Indie Music

Jess Ribeiro: Summer of Love review – a balm for anxious times

Jess Ribeiro has range. Over the last decade, the Melbourne singer-songwriter has flitted from gentle storytelling to something a little weirder and more experimental. There was the folksy world of her debut, 2012’s My Little River; her following two albums added more texture and reverb, and a bit of jangle to boot. Central to it all is Ribeiro’s voice, which conveys worlds of emotion through its unadorned honesty.

Straddling these two modes, Summer of Love is Ribeiro’s first album in half a decade. Its carefree title belies its often sombre lyricism, relaying Ribeiro’s ennui in the face of modern life.

At times, the songwriting and delivery on this record recalls another Melbourne great, Sarah Mary Chadwick. On opener Maybe if I Wore Sunglasses Inside I Won’t Feel Tired, Ribeiro shares Chadwick’s raw despair; her vocals almost take on a monotone against sparse piano backing. Repetition drives her point home about the mundanity of existence: “Oh, another day, another day, another day …”

The foreboding restlessness in these songs is offset by an affinity for the natural world – a sense of acceptance and living in the present. Bucolic images flood the tracks Everything is Now, The Trees and Me, and the gentle, largely acoustic love song Paradise, all pondering how nature can become a salve for our contemporary anxiety.

“My heart is opening,” Ribeiro sings sumptuously on The Trees and Me – then, later in the song, when she implores the listener to go outside and walk barefoot in the dew, the perspective flips: “Your heart is opening again.” Her voice is barely a whisper, but contains comfort and hope all the same.

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These symmetries recur. The same image of children frolicking closes both Helicopter and Wake in Fright, two sonically very different songs – the former an atonal and discordant experimental soundscape, the latter soft and saxophone-drenched. “Children play, night and day – don’t forget them,” she intones over a chaotic wall of noise on Helicopter; meanwhile, on Wake in Fright, “children play in the darkest hours, don’t forget”, before the saxophone drifts off into a warm sonic blanket. The innocent perspective endures in both – it suggests hope, or maybe even healing.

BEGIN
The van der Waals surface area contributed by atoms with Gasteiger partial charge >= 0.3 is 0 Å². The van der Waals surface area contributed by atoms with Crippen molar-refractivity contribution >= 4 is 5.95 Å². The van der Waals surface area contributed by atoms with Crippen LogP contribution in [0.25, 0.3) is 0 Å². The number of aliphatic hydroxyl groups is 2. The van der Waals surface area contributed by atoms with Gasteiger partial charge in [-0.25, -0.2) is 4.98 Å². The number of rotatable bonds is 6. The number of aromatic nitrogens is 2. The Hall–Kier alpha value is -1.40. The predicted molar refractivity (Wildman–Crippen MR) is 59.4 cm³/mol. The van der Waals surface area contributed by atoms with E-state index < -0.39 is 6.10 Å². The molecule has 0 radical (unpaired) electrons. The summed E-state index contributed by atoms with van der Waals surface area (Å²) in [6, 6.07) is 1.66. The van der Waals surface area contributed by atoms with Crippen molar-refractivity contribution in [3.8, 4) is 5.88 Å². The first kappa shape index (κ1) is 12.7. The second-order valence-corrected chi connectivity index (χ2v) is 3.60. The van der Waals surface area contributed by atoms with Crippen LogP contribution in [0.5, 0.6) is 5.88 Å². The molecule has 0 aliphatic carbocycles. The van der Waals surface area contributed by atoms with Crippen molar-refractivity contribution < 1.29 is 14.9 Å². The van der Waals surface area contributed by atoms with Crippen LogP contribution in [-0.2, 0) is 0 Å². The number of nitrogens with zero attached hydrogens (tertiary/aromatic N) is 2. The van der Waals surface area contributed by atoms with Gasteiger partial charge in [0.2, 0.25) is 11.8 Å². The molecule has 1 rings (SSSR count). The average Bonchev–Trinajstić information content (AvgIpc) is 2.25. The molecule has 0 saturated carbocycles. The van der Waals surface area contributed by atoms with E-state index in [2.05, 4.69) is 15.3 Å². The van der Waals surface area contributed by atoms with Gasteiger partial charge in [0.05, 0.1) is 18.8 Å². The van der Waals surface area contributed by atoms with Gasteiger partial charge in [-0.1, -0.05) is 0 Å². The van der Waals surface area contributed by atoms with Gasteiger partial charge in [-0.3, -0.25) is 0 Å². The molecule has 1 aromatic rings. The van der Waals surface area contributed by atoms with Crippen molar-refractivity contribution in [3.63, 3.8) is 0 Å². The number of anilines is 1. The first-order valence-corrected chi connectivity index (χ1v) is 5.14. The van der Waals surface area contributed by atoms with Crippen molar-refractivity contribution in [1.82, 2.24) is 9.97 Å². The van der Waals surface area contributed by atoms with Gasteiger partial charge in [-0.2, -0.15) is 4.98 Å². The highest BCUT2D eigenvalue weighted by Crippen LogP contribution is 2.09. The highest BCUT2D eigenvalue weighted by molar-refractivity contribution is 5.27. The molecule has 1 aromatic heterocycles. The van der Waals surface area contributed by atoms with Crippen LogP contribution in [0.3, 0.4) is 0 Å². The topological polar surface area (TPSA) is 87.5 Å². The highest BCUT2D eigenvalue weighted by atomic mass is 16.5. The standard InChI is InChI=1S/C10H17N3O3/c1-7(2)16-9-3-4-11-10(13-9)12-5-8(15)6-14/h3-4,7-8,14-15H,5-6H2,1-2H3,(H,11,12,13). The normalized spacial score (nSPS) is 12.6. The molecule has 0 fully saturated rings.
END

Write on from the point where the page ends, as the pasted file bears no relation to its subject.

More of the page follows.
Much of Summer of Love’s power also lies in its instrumentation, and how it builds. The title track begins simply, and details are slowly filled in – a fizzing violin tremolo eventually swells into a full string arrangement. Those strings adopt a different shade on Helicopter, where their harsh application contrasts the soft balm of Ribeiro’s voice – a reminder of life’s strange dualities.

Closing track Howl is introduced over pulsing keys before growing to include choral accompaniment, then blooming into a two-minute instrumental outro: those discordant strings and tremolos again, this time as a hushed echo. It’s all cyclical; Ribeiro’s voice fades out and leaves only this contemplative whirring.

Summer of Love isn’t an album that hits you in the face: on first listen, many of these songs are unassuming. But listen closer and you’ll notice the careful patterns, the resonances and mirrors. With these songs, Ribeiro communicates something sublime – a record of our anxious times, with a dash of optimism for a better future. One in which we experience it all, the light and the dark, together.

  • Summer of Love is out now through Poison City Records

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